Does this consider a fair trade practice?
On 11 October 2009, I landed myself in the Coffee Bean branch in MidValley. As I have to wait for my spouse to end a long session with whatever women spend on their face or hair or whatever else, I decided to spend some time on the internet in the Coffee Bean there.
I have surfed the internet in this branch before without any trouble. However, this time, when I connected my notebook onto the wireless facility there, a new service provider introduced itself. When I enquired the manager on duty, he informed me that Coffee Bean has just changed their wireless service provider “last week”.
Narration: service provider MASMO, Partner Bank: EON BANK GROUP
Narration: information required include name, IC Number, password, email address, phone number, type of phone, race, age group, marital status, income (split into Below RM999, RM999-RM3000 and above RM3,000)*, area of profession, citizenship, area of interest)
* anyone earning below RM999 and frequents Coffee Bean may have personal financial management issues and what products do EON Bank wish to market to them?
I am peeved for the following reasons:
1. We are forced to divulged private and confidential information in order to get onto the internet such as IC number, mobile phone number, income, age etc. High risk considering the capability of fraudsters nowadays and we have no idea how secured is our private and confidential information.
2. Coffee Bean did not inform its customers that there are new conditions for internet access, i.e. need to divulge personal and confidential information before being allowed to access into its internet services. This would mislead customers who might have changed their mind about paying for a cup of overpriced coffee so that he or she can justify the price tag with internet access without condition
3. The service provider MASMO, is linked with EON Bank. When you disclose the above information, it is quite possible you could be bombarded with various annoying marketing messages via spam mails and SMSs. This can be sheer nuisance and rude interruption as on numerous occasions when I am in a meeting or work discussion, I hear my handphone signaling an incoming SMS message only to discover that it is an irrelevant and useless advertisement.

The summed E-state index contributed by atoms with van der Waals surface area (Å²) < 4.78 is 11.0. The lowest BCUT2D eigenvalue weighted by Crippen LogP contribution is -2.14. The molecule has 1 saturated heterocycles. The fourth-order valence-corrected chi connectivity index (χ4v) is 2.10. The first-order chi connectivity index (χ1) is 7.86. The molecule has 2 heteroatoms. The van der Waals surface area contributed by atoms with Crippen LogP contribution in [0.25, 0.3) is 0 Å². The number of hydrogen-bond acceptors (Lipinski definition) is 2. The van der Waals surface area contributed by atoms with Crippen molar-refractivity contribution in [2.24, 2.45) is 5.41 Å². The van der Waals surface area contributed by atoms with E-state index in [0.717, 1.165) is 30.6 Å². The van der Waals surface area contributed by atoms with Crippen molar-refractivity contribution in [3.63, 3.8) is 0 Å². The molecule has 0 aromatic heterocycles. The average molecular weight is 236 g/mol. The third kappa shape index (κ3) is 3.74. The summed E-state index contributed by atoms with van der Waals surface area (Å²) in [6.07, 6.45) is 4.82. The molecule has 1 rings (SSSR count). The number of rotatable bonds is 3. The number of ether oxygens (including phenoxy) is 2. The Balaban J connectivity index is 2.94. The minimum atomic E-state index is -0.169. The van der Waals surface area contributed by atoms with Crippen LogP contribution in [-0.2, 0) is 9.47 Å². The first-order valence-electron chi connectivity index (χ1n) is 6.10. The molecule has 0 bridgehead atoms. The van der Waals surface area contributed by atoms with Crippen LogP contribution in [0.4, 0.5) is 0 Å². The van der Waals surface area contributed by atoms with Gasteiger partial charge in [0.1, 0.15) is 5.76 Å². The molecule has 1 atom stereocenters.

Old Town Coffee which I frequent regularly provides internet access without condition. Even Steven’s corner in Jalan Genting Kelang also has condition-free internet! Plug in, connect wireless and off you go without fuss whatsoever.
Not only Coffee Bean has changed a material part of their operations, they also failed to inform its customer about the change. Previously Coffee Bean customers can access internet without this registration process and this would have caught most of them off guard. At the very least, they should put a visible signage disclosing the internet access condition.
I stand to be corrected here. Under the law of contract, there is the principle of implied terms. Implied terms mean although it is not specifically stated in writing, past conducts of the contractual parties in previous transactions can constitute the terms of a new contract for a subsequent, similar trade.
Hence if a customer has previously been paying the same price for a cup of coffee and get to use the internet access without hassle, does the sudden change by Coffee Bean here actually varied the terms and condition?
Yet Coffee Bean still accepts payment from the customer who thought the previous terms and conditions are still being offered by Coffee Bean. Coffee Bean did not bother to inform customers that they have changed the rule of the game. Talk about treating returning customers well.
The MCMC and Kementerian Hal Ehwal Pengguna should look into this “special privilege” accorded to themselves by Coffee Bank together with MASMO and EON Bank. I wonder who are the people behind this operation.
As consumers in a developing country, we should recognise our rights and not to be bullied by businesses.